New Community Solar Project Helps Income-Qualified Households

Households in Colorado with income less than 80 percent of the area median, also known as income-qualified households, may face utility bills up to 15 percent of their net household income, depending on the season, reports show. In comparison, non income-qualified households typically pay less than 4 percent for their utility bills.

To help alleviate a portion of this utility cost burden, Glenwood Springs-based Holy Cross Energy is partnering with GRID Alternatives Colorado and the Colorado Energy Office to implement an income-qualified community solar array project.

Currently underway at the Cooley-Mesa campus in the town of Gypsum is the construction of a 145 kilowatt solar photovoltaic array. The estimated cost of the array is $450,000. However, this cost will be reduced by a $205,000 grant awarded to the project. HCE will own, operate and maintain this array. When completed, the array will produce approximately 218,000 kWh/year of clean, environmentally friendly electric energy – enough to meet the needs of 18 to 20 local homes this year.

The project is designed to help establish monthly electric bill credits for eligible income-qualified households that receive service from the electric cooperative for a two-year participation period. On an annual basis, this program is expected to provide a 50 percent reduction in the participant’s electricity bill, resulting in tangible utility savings for income-qualified households.

All eligible participants receive, with no up-front cost, a pro rata share of the generation capacity of the solar array. This percentage is applied to the actual monthly production of the array. Their calculated kilowatt-hour production is then multiplied by a preset energy rate to determine the bill credit. Though bill credit amounts may exceed the actual amount due, a minimum electric bill will be paid monthly by each participant. Any excess bill credit amount will carry forward to the next month.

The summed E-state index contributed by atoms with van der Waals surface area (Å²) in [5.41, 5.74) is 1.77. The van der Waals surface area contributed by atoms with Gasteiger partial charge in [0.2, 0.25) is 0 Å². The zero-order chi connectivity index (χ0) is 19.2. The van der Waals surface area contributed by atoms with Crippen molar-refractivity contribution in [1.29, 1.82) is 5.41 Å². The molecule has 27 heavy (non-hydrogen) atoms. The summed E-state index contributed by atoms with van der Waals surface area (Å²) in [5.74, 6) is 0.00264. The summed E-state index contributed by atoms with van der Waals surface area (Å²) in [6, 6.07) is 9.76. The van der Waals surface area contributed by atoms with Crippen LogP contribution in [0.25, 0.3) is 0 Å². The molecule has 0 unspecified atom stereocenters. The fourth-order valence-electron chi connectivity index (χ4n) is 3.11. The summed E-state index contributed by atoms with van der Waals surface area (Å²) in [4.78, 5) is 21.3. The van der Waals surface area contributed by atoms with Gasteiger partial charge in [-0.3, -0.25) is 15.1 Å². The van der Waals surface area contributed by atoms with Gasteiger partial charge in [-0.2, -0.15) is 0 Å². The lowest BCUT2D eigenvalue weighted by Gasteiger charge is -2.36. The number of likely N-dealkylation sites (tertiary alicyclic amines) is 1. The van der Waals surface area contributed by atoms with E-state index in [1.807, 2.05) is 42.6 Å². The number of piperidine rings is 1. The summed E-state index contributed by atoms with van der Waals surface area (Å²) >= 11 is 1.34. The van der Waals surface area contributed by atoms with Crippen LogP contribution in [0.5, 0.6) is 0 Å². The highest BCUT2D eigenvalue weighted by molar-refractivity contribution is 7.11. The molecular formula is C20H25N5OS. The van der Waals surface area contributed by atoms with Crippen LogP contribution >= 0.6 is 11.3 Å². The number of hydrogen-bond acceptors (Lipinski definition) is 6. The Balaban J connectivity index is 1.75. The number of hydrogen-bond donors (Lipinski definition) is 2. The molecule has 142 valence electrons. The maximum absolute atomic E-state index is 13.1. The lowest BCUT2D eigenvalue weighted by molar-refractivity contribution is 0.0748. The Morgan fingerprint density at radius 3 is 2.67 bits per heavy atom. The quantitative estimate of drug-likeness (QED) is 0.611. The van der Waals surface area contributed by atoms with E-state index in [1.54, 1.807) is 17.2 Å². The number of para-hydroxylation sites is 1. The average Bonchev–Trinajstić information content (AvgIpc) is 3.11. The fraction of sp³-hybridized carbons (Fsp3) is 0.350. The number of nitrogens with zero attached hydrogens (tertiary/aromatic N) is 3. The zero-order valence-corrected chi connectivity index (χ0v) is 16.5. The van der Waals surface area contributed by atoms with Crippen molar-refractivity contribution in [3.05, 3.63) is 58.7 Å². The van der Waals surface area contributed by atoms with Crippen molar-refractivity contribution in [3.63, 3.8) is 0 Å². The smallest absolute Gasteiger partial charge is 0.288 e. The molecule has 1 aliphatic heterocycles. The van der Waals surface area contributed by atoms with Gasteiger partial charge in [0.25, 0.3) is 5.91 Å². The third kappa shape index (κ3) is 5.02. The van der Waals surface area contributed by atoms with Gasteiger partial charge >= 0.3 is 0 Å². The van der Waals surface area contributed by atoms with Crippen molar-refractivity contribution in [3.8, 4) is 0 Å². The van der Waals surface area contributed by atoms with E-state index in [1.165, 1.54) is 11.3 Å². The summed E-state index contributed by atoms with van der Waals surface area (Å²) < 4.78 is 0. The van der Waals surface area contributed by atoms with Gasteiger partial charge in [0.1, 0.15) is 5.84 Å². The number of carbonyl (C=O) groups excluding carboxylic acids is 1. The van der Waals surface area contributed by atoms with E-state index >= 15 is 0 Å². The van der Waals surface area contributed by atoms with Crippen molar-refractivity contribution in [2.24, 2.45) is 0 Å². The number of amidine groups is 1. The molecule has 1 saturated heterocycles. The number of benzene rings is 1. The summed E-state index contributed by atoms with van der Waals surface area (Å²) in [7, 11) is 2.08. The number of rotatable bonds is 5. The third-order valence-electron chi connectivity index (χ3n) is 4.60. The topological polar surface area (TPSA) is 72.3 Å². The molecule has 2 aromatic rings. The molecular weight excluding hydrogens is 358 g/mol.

A unique feature of this project, intended to manage overall costs, is the community “barn-raising” approach for installing the array. There will be several volunteer day opportunities for qualified program participants, elected officials, HCE employees and board of directors, and others to roll up their sleeves and furnish some sweat equity for the benefit of the project.

GRID will be responsible for the administration, coordination and selection of the first group of income-qualified households to participate in the project.